• What is mediation?

    Mediation is a process whereby the parties to a dispute are aided in reaching a settlement by a trained professional. Generally mediators are lawyers, but there are some mediators that are lay people trained in the issues most crucial to the parties in a family law or divorce dispute. In Harris County and the surrounding counties, mediation is conducted, most frequently, after the family lawsuit is filed and is under way and involves the attorneys and parties in a one day session of settlement negotiation. Parties also have the option of employing a mediator before they file suit or attending mediation without their attorneys. This method may not be recommended for all clients but can be very useful to some.
  • Will you make my spouse pay for your fees?

    The short answer is “No”, but in certain instances only one party has access to marital funds and so we may ask the Court to order the other party to distribute funds to us in order to properly represent you.

    Even in that instance, the client is the person who is ultimately responsible for his or her representation. In the end, the Court may order one party to reimburse the other party for funds expended for legal representation.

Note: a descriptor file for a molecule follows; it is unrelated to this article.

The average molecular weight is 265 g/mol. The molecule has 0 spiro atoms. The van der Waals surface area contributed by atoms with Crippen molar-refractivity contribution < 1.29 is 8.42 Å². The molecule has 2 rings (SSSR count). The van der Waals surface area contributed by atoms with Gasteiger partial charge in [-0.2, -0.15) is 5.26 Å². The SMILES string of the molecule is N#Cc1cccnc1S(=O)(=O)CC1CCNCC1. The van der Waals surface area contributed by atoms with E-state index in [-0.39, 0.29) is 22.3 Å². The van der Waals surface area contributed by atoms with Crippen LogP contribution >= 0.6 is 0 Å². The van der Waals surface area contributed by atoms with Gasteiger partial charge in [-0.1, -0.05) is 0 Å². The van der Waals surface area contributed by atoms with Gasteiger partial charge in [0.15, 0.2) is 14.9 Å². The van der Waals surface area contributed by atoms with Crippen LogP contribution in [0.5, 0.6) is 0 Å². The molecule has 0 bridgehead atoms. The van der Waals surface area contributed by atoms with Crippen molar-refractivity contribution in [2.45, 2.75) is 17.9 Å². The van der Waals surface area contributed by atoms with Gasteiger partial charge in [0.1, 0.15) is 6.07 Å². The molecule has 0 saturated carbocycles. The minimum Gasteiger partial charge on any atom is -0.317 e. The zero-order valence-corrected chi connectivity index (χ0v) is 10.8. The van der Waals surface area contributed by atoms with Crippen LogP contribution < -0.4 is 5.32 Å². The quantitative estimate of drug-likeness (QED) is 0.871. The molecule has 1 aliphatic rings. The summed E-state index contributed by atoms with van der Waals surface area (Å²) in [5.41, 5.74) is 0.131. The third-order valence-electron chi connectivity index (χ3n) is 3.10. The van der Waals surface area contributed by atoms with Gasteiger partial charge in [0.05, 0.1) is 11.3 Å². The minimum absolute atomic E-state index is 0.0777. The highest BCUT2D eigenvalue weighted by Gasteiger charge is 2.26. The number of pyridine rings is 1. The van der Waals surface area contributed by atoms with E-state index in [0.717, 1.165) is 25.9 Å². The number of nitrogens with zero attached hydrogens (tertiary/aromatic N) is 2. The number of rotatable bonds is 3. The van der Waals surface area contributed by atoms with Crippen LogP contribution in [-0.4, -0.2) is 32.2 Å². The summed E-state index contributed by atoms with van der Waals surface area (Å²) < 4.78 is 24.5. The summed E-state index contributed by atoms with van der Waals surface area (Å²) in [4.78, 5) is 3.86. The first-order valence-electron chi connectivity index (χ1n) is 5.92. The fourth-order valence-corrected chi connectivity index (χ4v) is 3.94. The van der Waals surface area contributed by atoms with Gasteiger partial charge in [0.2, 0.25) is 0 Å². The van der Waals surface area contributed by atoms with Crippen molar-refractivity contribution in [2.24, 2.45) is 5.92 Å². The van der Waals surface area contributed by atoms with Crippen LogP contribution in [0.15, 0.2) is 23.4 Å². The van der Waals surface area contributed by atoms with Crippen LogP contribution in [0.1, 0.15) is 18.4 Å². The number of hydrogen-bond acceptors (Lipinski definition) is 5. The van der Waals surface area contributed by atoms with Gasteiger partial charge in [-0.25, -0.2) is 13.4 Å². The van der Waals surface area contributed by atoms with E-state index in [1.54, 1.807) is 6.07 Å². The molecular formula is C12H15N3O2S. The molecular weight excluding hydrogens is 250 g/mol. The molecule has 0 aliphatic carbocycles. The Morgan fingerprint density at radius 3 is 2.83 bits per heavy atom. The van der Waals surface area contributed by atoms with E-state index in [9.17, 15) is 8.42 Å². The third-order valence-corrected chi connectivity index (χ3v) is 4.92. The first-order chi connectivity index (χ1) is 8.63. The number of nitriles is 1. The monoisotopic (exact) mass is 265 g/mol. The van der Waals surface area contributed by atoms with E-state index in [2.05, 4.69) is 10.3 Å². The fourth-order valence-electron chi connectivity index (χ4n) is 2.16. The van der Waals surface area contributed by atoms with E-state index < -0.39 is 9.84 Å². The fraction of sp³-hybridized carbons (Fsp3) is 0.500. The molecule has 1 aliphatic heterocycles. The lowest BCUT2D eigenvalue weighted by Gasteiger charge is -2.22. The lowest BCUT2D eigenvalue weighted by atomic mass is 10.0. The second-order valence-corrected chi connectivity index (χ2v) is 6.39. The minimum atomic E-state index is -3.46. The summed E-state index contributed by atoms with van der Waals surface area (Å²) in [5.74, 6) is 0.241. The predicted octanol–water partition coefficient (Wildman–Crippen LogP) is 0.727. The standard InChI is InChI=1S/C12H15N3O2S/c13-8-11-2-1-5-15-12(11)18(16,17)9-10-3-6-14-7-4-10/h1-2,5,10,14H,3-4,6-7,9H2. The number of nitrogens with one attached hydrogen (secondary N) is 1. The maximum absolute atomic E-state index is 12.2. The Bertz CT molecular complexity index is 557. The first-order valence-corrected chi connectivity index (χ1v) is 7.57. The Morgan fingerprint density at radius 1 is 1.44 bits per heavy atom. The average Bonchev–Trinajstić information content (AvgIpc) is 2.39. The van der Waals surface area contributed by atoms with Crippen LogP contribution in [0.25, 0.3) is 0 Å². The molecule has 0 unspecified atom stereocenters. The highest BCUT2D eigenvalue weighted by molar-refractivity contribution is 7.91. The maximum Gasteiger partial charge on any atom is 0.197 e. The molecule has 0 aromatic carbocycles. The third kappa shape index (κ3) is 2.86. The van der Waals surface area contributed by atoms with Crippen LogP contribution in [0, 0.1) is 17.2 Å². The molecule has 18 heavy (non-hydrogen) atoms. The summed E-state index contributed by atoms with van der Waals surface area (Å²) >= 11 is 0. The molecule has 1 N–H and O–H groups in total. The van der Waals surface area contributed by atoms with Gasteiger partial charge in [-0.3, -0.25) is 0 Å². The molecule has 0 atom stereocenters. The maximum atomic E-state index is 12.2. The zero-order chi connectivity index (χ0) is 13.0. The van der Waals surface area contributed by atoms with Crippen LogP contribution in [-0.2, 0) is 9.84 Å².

• How much does a divorce cost?

    That sort of question is similar to “How much does a car cost?” Well, it depends on the car and it depends on the divorce. We bill our clients on an hourly basis and so if your case requires fewer attorney and staff hours, the cost will be less than the person whose case needs greater attention and time.

    In some ways you may be able to control the amount of time your case requires, but there are certain tasks that may be unavoidable or simply are required for our office to properly represent you.

    Your call is welcome to discuss your particular situation in more depth, our services and fees or to schedule an appointment. (713)228-2858 or (713)527-0511.

  • Can you represent both my spouse and me?

    No, an attorney cannot represent more than one party to a dispute of any kind.

    In certain cases, the other party may decide to not seek representation, and that is their choice. At times our clients will have done a complete job of negotiating their case with their spouse on their own, and we are happy to incorporate that agreement into an enforceable order to be presented to a Judge for approval. If the other party wishes to review and approve the agreement without counsel that again is their choice, but our office will offer no advice or counsel to the other party.

Do you have a Legal Question?

Your call is welcome to discuss your particular situation in more depth, our services and fees or to schedule an appointment. (713)228-2858 or (713)527-0511.

We are experienced family law attorneys and divorce mediators in Houston, Texas, who provide a comprehensive list of services for our clients, including advice and representation on divorce, child custody, establishment and enforcement of child support, division of large estates, including closely held business interests, and more.